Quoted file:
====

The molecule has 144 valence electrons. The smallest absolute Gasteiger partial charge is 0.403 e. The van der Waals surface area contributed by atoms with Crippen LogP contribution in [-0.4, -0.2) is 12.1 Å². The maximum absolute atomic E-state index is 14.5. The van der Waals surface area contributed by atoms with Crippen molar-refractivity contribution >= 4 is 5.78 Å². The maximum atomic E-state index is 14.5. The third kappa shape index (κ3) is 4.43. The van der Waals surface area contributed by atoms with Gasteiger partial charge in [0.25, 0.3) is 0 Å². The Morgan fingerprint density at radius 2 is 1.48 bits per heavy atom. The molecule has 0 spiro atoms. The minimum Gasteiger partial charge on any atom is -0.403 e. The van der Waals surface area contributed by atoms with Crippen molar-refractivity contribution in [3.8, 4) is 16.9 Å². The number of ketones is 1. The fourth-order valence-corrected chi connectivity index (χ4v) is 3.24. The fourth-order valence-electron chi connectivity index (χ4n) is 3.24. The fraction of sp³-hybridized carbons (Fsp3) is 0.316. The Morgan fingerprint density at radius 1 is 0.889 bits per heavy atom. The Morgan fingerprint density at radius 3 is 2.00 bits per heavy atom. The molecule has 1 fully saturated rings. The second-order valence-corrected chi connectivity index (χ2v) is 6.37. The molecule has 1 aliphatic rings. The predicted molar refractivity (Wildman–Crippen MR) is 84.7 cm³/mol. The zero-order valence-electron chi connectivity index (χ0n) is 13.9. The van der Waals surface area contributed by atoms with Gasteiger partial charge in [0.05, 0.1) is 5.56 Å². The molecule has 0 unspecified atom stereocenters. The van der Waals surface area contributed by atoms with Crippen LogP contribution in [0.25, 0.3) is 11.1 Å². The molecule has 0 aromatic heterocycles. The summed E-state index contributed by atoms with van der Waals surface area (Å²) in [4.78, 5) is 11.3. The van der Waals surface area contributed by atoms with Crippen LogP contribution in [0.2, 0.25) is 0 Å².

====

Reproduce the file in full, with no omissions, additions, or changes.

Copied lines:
The molecule has 144 valence electrons. The smallest absolute Gasteiger partial charge is 0.403 e. The van der Waals surface area contributed by atoms with Crippen LogP contribution in [-0.4, -0.2) is 12.1 Å². The maximum absolute atomic E-state index is 14.5. The van der Waals surface area contributed by atoms with Crippen molar-refractivity contribution >= 4 is 5.78 Å². The maximum atomic E-state index is 14.5. The third kappa shape index (κ3) is 4.43. The van der Waals surface area contributed by atoms with Gasteiger partial charge in [0.25, 0.3) is 0 Å². The Morgan fingerprint density at radius 2 is 1.48 bits per heavy atom. The molecule has 0 spiro atoms. The minimum Gasteiger partial charge on any atom is -0.403 e. The van der Waals surface area contributed by atoms with Crippen molar-refractivity contribution in [3.8, 4) is 16.9 Å². The number of ketones is 1. The fourth-order valence-corrected chi connectivity index (χ4v) is 3.24. The fourth-order valence-electron chi connectivity index (χ4n) is 3.24. The fraction of sp³-hybridized carbons (Fsp3) is 0.316. The Morgan fingerprint density at radius 1 is 0.889 bits per heavy atom. The Morgan fingerprint density at radius 3 is 2.00 bits per heavy atom. The molecule has 1 fully saturated rings. The second-order valence-corrected chi connectivity index (χ2v) is 6.37. The molecule has 1 aliphatic rings. The predicted molar refractivity (Wildman–Crippen MR) is 84.7 cm³/mol. The zero-order valence-electron chi connectivity index (χ0n) is 13.9. The van der Waals surface area contributed by atoms with Gasteiger partial charge in [0.05, 0.1) is 5.56 Å². The molecule has 0 unspecified atom stereocenters. The van der Waals surface area contributed by atoms with Crippen LogP contribution in [0.25, 0.3) is 11.1 Å². The molecule has 0 aromatic heterocycles. The summed E-state index contributed by atoms with van der Waals surface area (Å²) in [4.78, 5) is 11.3. The van der Waals surface area contributed by atoms with Crippen LogP contribution in [0.2, 0.25) is 0 Å².